AN impromptu mediation conference yesterday ended the row between two officials over who should fix R. Colina St. in Mandaue City.
Notably, the obvious question-–why Rep. Nerissa Soon-Ruiz and Mandaue Mayor Jonas Cortes fought over R. Colina St. when there are plenty of bad roads to go around-–was ignored.
“I couldn’t’ ask that because I wanted them to settle the issue,” said Assistant Ombudsman Virginia Santiago after the hour-long conference.
“What is important is service to the public, regardless of what the motives behind it are,” she said.
On that, Santiago successfully got the two officials to shake hands in the presence of press photographers, cameramen, reporters and kibitzers-–supporters from both camps—that filled her office.
By shaking hands, the two agreed, in principle, to fix the 120-meter road together, the finer points left to be discussed later.
“It’s a victory for Mandaue-hanons,” said Cortes, adding that residents there will get two concreted roads—the contested R. Colina St. and its extension from S.B. Cabahug to P. Burgos St.
“We are happy that our projects will proceed despite some slight delays despite some forceful attempts to stop them. This is for the good of Man-dauehanons,” Ruiz said.
Engineers from the Department of Public Works and Highways (DPWH) and their counterparts from the Mandaue City Engineer’s Office have set a meeting to iron out the technical stuff.
The DPWH is undertaking the repair for Ruiz while the Mandaue engineering office is undertaking the repair for the city government.
Santiago admitted though that Ruiz wasn’t even invited to the conference that was originally called to discuss Cortes’s complaint against the DPWH, represented by Atty. Augustinito Hermoso, for destroying the existing R. Colina St. earlier this week.
Ruiz arrived at the anti-graft office with her counsel sometime during lunch break and waited for work to resume.
Cortes, who arrived with City Administrator Briccio Boholst and several engineers, was initially caught by surprise.
Santiago said she decided to make the best out of the presence of the two and turned what should have been a preliminary conference into a mediation session.
In an interview with reporters outside Santiago’s office after the conference, Ruiz sniped at Cortes once more.
She said things wouldn’t have gotten this far off had the mayor replied to a letter she wrote last Oct. 8, 2009, informing him of the road repair, which was to be financed by her pork barrel funds.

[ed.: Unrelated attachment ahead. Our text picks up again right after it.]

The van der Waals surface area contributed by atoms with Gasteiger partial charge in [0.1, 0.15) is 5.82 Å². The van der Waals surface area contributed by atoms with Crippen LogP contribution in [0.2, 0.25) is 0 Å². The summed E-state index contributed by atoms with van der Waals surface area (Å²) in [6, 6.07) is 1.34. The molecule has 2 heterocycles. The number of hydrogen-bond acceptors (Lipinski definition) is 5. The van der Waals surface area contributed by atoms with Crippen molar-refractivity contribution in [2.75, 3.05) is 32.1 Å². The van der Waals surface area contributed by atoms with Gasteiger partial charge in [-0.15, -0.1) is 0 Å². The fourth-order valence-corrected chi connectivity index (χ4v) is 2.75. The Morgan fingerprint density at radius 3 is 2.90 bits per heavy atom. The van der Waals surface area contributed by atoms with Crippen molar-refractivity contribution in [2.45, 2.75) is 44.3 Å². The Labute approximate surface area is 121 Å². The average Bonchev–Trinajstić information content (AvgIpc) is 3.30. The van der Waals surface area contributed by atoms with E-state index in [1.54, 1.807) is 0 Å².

Ruiz’s chief of staff, Atty. Gonzalo Malig-on, said the mayor instead had his city engineer, Antonio Sanchez, write to DPWH district engineer Mario Montejo last Nov. 25, 2009.
“But by that time, the project was already bid out and awarded to a contractor,” he said.
Cortes, interviewed separately, said he would have welcomed the repair had he not have a planned project in the very same area, one that went beyond asphalting a road.
During the conference with Santiago, he insisted that Ruiz’s camp would have known of his intent had they, in compliance with the provisions of the Local Government Code, coordinated with his office instead of just informing him of her plans through a latter.
He cited another Ruiz project-–the P887,000 cementing of the Camino Vicinal in Barangay Tingub.
He stressed that since the congresswoman did not coordinate with City Hall, the concrete was poured on an adjacent private lot instead.
Cortes, in an interview, indicated his intent to stick with the agreement before Santiago, adding that his only requirement is that Mandaue City handles that segment of the road the DPWH contractor already destroyed.
The DPWH, he said can do the opposite end, adding that the road stretches 120 meters and the money the Mandaue City Hall has been able to secure isn’t enough for the whole stretch anyway.
Malig-on, in a talk with reporters, wondered why Cortes is specifically after being the one responsible for the segment the DPWH already worked on.
Cortes, during the mediation conference, explained however that they have a specific intent for the segment. Other than a road, they want to put a diversion lane of sorts for vehicles unloading passengers.
The area around this lane, he explained, can be developed further into a commercial area, something that cannot be done if the DPWH takes charge of the segment.
Meanwhile, the Special Weapons and Tactics (Swat) is mainly deployed to respond to alarms where the subjects are armed, Police Regional Office (PRO) 7 Director Lani-o Nerez said.
However, the case involving the Mandaue City Police Office (MCPO) Swat was a decision arrived at by City Director Orlando Ualat because there were no other personnel available to respond to the call for assistance.
Members of the Swat were sent to aid Cortes in stopping Ruiz’s project on R. Colina St.
“To be strict about it, Swat is called upon for alarms involving armed persons. But in that situation, they were the only ones available,” Nerez explained.
He said they also did not want to risk anybody getting hurt, if they did not respond to the call for help.
For his part, Ualat explained that it was not an entire Swat team that was sent to the area but only two men.
He said that the request for assistance from the Mayor’s Office did not specify Swat personnel.
Ualat explained that the unit tasked to respond to calls for assistance is the Mobile Patrol Group.
The MPG personnel were not available as they were bringing arrested persons to the prosecutor’s office for case filing, Ualat said. He “had no choice” but to deploy two men from the Swat. (KNR/OCP/MEA)